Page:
PURPOSE: Bulky, symptomatic melanoma of the extremity is a difficult management problem. In some patients, slowly progressive yet extensive regional disease can produce pain, edema, bleeding, and immobility. The use of hyperthermic isolated limb perfusion may provide good regional palliation even in the presence of distant metastatic disease. This study evaluates the ability of isolated limb perfusion using melphalan and high-dose tumor necrosis factor to palliate regional symptoms of locally advanced extremity melanoma. METHODS: Fifteen patients with symptomatic extremity melanoma were treated for 90 minutes with isolated limb perfusion using mild hyperthermia, tumor necrosis factor at a dose of 4 mg (n = 8) or 6 mg (n = 7) given at the initiation of perfusion, and melphalan, 10 mg/L limb volume, given at 30 minutes into the perfusion. Eleven patients also received three courses of low-dose gamma-interferon, 0.2 mg subcutaneously, once a day for the 2 days preceding surgery and at the initiation of perfusion. RESULTS: Symptomatic improvement was achieved in 9 of 11 patients who had pain, 6 of 6 patients with edema, 5 of 6 patients with decreased extremity mobility, and 5 of 6 with bleeding or severe ulceration. The objective response rate in 14 evaluable patients was 100%, with a complete response rate in 5 of 14. Twelve of 15 patients achieved local control of advanced extremity melanoma after isolated limb perfusion. Treatment-related systemic toxicities were minimal and short lived. CONCLUSIONS: Isolated limb perfusion with melphalan and tumor necrosis factor is an effective and safe palliative treatment of locally advanced symptomatic melanoma of the extremity.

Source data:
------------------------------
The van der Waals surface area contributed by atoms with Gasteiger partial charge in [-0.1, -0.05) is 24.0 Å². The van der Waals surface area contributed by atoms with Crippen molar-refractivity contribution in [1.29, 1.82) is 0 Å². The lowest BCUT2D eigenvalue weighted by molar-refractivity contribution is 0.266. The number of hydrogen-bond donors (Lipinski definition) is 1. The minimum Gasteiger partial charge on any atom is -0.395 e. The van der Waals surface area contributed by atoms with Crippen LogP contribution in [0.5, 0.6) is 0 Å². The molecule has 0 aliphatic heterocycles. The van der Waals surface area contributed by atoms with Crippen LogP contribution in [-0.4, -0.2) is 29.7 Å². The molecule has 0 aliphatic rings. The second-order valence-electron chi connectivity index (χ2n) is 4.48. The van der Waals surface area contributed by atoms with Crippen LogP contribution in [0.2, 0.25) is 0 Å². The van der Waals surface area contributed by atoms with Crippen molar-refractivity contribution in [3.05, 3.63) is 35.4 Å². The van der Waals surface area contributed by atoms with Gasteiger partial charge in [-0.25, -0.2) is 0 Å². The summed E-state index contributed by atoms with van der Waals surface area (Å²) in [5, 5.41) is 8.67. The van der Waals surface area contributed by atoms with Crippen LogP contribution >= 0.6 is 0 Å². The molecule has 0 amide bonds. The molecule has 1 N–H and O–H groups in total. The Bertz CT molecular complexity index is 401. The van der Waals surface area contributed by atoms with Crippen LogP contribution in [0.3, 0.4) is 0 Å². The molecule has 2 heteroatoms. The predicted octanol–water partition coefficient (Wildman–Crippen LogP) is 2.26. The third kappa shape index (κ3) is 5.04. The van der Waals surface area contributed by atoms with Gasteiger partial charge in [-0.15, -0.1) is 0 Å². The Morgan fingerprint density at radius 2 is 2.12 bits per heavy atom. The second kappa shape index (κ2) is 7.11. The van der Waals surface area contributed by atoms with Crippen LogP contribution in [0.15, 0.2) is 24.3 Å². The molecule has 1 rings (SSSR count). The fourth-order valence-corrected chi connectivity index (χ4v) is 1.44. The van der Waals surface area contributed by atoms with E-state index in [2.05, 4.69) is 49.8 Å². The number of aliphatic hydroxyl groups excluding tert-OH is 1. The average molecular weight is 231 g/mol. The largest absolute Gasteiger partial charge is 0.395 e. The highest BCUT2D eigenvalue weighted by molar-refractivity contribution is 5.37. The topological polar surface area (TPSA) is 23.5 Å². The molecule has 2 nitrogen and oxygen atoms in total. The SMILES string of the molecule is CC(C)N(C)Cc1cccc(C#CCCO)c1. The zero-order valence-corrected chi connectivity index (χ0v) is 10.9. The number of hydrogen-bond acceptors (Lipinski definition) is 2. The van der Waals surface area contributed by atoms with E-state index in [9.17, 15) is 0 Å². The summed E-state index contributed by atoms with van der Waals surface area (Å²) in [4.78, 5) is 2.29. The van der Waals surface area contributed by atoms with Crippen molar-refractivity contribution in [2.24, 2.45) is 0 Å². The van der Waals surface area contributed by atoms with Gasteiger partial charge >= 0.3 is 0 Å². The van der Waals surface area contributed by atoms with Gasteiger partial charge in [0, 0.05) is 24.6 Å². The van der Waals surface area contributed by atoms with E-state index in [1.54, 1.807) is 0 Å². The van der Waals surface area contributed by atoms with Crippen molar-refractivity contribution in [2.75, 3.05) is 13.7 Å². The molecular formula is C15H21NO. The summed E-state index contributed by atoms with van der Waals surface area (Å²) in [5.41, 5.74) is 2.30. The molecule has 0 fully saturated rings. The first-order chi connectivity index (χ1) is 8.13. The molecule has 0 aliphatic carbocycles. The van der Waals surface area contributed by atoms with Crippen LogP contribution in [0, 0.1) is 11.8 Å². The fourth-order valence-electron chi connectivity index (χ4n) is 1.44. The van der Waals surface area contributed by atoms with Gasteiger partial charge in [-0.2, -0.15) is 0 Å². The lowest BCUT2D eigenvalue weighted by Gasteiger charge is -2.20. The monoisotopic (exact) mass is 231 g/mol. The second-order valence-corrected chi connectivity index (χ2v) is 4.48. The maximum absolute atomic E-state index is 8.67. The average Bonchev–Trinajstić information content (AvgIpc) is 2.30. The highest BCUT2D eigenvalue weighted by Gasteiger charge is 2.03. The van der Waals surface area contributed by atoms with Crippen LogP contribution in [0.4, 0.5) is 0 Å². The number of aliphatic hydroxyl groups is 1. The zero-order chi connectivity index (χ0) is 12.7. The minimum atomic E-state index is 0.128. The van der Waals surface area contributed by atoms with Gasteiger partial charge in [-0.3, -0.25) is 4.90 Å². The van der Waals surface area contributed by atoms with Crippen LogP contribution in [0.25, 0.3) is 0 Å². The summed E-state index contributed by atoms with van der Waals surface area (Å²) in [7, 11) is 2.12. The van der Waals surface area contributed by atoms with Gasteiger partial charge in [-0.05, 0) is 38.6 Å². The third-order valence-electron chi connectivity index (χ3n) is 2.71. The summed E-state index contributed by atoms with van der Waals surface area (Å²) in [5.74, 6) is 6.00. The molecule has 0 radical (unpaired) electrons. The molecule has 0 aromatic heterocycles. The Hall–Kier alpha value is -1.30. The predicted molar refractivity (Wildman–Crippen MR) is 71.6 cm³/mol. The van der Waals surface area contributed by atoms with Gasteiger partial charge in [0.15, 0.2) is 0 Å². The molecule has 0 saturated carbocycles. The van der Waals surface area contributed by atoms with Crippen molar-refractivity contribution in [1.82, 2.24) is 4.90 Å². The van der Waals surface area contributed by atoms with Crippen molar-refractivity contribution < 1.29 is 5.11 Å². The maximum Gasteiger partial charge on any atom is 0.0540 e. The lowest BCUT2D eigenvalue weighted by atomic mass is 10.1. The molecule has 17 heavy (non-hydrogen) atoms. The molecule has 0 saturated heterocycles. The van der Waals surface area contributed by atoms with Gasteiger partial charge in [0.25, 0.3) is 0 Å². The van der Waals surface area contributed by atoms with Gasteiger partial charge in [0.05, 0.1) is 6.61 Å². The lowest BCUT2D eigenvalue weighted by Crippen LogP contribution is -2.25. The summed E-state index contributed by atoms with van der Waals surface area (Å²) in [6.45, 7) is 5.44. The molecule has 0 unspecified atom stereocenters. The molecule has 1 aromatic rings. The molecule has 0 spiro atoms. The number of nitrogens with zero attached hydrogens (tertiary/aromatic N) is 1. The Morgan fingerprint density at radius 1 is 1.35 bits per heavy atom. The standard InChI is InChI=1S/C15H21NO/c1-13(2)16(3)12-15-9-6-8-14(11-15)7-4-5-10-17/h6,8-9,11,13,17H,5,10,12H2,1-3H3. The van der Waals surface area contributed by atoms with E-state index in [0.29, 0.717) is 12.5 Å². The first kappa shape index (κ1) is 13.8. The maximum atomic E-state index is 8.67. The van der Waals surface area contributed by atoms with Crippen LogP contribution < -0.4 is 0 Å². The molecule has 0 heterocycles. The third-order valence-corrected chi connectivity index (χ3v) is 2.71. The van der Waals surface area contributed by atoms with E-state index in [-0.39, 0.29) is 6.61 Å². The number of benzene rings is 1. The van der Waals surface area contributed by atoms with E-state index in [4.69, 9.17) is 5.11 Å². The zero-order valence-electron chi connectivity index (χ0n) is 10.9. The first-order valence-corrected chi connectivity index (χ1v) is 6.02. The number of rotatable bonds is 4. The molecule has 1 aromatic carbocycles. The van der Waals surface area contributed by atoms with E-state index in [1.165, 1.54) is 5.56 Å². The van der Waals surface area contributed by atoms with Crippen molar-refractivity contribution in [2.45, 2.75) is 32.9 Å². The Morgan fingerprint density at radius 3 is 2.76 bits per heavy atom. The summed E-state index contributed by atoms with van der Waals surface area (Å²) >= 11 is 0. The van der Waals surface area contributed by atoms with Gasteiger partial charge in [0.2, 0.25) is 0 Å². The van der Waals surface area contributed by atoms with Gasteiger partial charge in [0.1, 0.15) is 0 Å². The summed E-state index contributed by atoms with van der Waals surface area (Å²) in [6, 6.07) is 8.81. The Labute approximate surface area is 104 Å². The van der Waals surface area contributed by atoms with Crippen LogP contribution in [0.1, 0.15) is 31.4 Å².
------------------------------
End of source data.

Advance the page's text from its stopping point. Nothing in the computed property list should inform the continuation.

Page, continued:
|Original language||English (US)|
|Number of pages||9|
|Journal||The cancer journal from Scientific American|
|State||Published - Jan 1 1995|
ASJC Scopus subject areas
- Cancer Research